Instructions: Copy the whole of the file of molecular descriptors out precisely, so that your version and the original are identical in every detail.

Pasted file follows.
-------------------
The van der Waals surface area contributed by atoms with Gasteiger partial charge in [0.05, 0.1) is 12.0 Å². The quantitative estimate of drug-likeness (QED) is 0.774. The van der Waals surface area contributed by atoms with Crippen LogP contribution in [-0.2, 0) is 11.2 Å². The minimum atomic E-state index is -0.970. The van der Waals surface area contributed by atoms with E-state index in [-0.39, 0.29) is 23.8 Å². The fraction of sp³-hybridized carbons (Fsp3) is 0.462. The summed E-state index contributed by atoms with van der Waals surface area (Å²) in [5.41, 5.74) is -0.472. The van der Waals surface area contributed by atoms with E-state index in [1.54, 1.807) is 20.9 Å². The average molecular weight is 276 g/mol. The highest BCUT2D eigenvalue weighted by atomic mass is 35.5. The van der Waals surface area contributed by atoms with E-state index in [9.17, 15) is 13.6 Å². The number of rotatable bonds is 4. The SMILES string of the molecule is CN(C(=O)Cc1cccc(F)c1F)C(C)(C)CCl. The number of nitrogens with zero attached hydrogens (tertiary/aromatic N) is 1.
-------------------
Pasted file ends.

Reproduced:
The van der Waals surface area contributed by atoms with Gasteiger partial charge in [0.05, 0.1) is 12.0 Å². The quantitative estimate of drug-likeness (QED) is 0.774. The van der Waals surface area contributed by atoms with Crippen LogP contribution in [-0.2, 0) is 11.2 Å². The minimum atomic E-state index is -0.970. The van der Waals surface area contributed by atoms with E-state index in [-0.39, 0.29) is 23.8 Å². The fraction of sp³-hybridized carbons (Fsp3) is 0.462. The summed E-state index contributed by atoms with van der Waals surface area (Å²) in [5.41, 5.74) is -0.472. The van der Waals surface area contributed by atoms with E-state index in [1.54, 1.807) is 20.9 Å². The average molecular weight is 276 g/mol. The highest BCUT2D eigenvalue weighted by atomic mass is 35.5. The van der Waals surface area contributed by atoms with E-state index in [9.17, 15) is 13.6 Å². The number of rotatable bonds is 4. The SMILES string of the molecule is CN(C(=O)Cc1cccc(F)c1F)C(C)(C)CCl. The number of nitrogens with zero attached hydrogens (tertiary/aromatic N) is 1.